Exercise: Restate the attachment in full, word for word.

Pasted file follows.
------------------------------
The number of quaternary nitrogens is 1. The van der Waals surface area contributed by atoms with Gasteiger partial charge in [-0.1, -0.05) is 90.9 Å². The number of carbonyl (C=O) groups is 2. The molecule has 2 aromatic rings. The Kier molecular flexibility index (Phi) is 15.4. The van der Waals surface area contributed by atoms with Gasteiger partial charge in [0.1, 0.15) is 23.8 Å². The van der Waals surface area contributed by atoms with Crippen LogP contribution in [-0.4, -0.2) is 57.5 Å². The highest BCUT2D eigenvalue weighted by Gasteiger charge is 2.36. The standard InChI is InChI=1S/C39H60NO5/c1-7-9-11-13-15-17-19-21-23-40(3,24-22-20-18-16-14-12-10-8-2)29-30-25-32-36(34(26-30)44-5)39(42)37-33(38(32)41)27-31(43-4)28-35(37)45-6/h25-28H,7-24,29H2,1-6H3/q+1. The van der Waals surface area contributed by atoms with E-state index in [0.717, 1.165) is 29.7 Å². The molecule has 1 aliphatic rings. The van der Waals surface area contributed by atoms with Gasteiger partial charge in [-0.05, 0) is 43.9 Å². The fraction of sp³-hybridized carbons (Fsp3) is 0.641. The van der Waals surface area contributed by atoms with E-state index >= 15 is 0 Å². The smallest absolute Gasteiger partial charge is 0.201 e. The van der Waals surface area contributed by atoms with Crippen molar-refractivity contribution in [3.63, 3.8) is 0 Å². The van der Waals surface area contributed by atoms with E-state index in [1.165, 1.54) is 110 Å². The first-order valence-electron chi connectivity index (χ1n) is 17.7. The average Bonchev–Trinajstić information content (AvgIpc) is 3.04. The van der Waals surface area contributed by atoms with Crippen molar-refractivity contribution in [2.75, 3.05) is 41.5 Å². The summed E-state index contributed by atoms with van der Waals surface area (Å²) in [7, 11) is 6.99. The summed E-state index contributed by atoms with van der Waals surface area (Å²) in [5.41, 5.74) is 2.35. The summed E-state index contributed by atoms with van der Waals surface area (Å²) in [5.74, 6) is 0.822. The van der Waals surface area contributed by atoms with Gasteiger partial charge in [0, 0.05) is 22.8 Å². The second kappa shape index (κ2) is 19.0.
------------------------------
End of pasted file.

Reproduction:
The number of quaternary nitrogens is 1. The van der Waals surface area contributed by atoms with Gasteiger partial charge in [-0.1, -0.05) is 90.9 Å². The number of carbonyl (C=O) groups is 2. The molecule has 2 aromatic rings. The Kier molecular flexibility index (Phi) is 15.4. The van der Waals surface area contributed by atoms with Gasteiger partial charge in [0.1, 0.15) is 23.8 Å². The van der Waals surface area contributed by atoms with Crippen LogP contribution in [-0.4, -0.2) is 57.5 Å². The highest BCUT2D eigenvalue weighted by Gasteiger charge is 2.36. The standard InChI is InChI=1S/C39H60NO5/c1-7-9-11-13-15-17-19-21-23-40(3,24-22-20-18-16-14-12-10-8-2)29-30-25-32-36(34(26-30)44-5)39(42)37-33(38(32)41)27-31(43-4)28-35(37)45-6/h25-28H,7-24,29H2,1-6H3/q+1. The van der Waals surface area contributed by atoms with E-state index in [0.717, 1.165) is 29.7 Å². The molecule has 1 aliphatic rings. The van der Waals surface area contributed by atoms with Gasteiger partial charge in [-0.05, 0) is 43.9 Å². The fraction of sp³-hybridized carbons (Fsp3) is 0.641. The van der Waals surface area contributed by atoms with E-state index >= 15 is 0 Å². The smallest absolute Gasteiger partial charge is 0.201 e. The van der Waals surface area contributed by atoms with Crippen molar-refractivity contribution in [3.63, 3.8) is 0 Å². The van der Waals surface area contributed by atoms with E-state index in [1.165, 1.54) is 110 Å². The first-order valence-electron chi connectivity index (χ1n) is 17.7. The average Bonchev–Trinajstić information content (AvgIpc) is 3.04. The van der Waals surface area contributed by atoms with Crippen molar-refractivity contribution in [2.75, 3.05) is 41.5 Å². The summed E-state index contributed by atoms with van der Waals surface area (Å²) in [7, 11) is 6.99. The summed E-state index contributed by atoms with van der Waals surface area (Å²) in [5.41, 5.74) is 2.35. The summed E-state index contributed by atoms with van der Waals surface area (Å²) in [5.74, 6) is 0.822. The van der Waals surface area contributed by atoms with Gasteiger partial charge in [0, 0.05) is 22.8 Å². The second kappa shape index (κ2) is 19.0.